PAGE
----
Before human beings even became aware of it, animals and plants felt the first effects of climate change. Spring came earlier and a milder climate allowed species to enter spaces they had not been able to access before. The time and space of the living world had changed.
To find the conditions they are used to, living things migrate towards cooler areas, high up in the mountains or towards the poles. In North America, vegetation and tundra are thus slowly being replaced by conifers and taiga plants. Every year, the boundary between the two ecosystems moves northwards by an average of 12 km. Insects everywhere take advantage of the milder winters to widen their proliferation area. This is the case of the pine processionary, a caterpillar in France and the mountain pine beetle, a beetle that is threatening millions of hectares in Canada.
Even life in the ocean is affected: plankton in the Atlantic Ocean have moved 10 degrees in latitude northwards – that is to say by 1 000 km – over forty years! Man has also been affected: the change in plankton communities has severely reduced the number of cod in the North Sea. This fish is an important resource for fisheries.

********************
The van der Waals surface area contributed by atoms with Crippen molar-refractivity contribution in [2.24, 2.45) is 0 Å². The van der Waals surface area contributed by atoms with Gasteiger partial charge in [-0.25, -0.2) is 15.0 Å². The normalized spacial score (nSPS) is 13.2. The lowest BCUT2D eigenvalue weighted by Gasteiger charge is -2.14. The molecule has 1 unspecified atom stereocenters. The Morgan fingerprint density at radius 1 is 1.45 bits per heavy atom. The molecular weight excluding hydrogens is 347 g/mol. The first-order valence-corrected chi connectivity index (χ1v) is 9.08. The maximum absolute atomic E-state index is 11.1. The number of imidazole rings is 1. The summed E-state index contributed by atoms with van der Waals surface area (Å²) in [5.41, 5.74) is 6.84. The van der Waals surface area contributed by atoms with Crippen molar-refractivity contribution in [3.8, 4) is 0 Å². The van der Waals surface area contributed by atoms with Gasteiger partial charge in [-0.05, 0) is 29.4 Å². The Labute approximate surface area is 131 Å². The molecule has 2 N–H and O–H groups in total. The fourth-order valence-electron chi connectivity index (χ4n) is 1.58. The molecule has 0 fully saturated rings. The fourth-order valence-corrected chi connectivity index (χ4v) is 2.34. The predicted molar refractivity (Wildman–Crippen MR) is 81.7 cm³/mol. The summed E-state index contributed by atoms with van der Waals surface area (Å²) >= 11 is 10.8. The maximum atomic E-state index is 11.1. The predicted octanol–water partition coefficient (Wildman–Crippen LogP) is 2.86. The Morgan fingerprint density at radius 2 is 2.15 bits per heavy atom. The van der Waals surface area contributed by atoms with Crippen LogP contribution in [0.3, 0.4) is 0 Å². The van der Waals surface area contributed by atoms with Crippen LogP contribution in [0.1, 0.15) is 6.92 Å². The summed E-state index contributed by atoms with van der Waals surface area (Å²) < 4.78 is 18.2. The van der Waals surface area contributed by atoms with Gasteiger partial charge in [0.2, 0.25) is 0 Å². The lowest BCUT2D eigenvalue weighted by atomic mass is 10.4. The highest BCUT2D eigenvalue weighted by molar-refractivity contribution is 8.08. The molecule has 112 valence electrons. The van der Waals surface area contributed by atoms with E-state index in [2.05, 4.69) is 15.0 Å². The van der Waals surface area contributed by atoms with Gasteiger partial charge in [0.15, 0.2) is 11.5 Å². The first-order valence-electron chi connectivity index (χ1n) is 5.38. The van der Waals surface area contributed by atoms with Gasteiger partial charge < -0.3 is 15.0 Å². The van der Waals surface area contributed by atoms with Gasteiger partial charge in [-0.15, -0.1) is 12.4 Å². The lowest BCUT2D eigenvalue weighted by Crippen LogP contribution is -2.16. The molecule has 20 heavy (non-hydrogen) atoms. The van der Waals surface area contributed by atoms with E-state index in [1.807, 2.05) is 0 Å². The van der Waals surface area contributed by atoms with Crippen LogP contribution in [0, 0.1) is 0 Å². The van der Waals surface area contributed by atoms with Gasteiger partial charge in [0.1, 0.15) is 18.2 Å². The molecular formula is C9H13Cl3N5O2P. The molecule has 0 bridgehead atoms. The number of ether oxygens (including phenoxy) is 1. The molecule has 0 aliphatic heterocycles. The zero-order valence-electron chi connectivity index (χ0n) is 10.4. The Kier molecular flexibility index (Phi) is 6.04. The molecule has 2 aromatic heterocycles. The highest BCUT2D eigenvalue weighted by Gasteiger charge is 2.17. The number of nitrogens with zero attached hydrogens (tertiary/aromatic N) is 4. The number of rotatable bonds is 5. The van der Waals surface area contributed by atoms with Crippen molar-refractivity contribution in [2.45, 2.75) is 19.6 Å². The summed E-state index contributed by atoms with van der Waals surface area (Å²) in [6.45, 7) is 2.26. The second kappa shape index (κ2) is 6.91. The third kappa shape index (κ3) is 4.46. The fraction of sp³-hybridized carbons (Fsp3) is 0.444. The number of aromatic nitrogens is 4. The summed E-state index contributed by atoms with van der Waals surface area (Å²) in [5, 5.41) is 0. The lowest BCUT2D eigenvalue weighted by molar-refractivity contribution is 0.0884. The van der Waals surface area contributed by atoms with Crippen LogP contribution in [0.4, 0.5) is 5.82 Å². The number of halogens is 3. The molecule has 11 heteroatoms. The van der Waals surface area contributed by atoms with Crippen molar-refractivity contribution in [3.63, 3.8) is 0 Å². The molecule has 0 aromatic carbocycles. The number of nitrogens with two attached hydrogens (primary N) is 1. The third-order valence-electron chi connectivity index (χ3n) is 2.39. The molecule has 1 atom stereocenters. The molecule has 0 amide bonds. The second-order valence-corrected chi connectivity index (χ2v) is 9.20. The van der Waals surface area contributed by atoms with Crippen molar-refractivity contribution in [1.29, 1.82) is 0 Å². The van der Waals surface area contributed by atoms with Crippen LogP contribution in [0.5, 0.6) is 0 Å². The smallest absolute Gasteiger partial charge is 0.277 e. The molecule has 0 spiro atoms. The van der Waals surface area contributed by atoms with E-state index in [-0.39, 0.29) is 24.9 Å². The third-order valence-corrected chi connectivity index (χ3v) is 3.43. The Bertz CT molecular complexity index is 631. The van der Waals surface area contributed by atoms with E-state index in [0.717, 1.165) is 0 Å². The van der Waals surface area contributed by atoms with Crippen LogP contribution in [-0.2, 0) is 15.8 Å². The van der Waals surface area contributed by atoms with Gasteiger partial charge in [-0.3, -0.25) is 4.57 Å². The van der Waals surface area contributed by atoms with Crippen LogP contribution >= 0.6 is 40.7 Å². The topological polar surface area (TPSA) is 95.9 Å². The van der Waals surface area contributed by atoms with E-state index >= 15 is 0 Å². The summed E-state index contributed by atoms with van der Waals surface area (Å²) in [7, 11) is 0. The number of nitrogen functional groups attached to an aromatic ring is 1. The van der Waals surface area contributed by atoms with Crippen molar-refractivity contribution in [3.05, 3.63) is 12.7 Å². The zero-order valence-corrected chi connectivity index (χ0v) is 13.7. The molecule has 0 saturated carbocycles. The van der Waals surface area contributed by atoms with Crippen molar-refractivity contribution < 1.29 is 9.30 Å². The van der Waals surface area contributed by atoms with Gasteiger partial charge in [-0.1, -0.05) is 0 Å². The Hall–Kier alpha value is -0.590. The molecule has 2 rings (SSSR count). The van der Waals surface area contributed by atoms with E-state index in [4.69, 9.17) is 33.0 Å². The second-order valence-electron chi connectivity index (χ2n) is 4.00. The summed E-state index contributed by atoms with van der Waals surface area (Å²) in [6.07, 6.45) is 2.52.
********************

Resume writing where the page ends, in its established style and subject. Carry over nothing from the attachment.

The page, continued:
But certain species cannot escape. This is the case of the polar bear. It uses the ice floe as a platform to hunt and thus store fat before the summer fast. It has nowhere to go and the spring thaw moves forward 8 days every decade. The polar bear’s hunting season is therefore getting shorter whilst its fast is getting longer. In Canada’s Hudson Bay, the number of polar bears has decreased by 22 % since 1987. The bears have become thinner: on average, the females weigh 70 kg less than 30 years ago. If the Arctic ice cover melts, polar bears will disappear. They have become the unwilling symbols of global warming and its risks.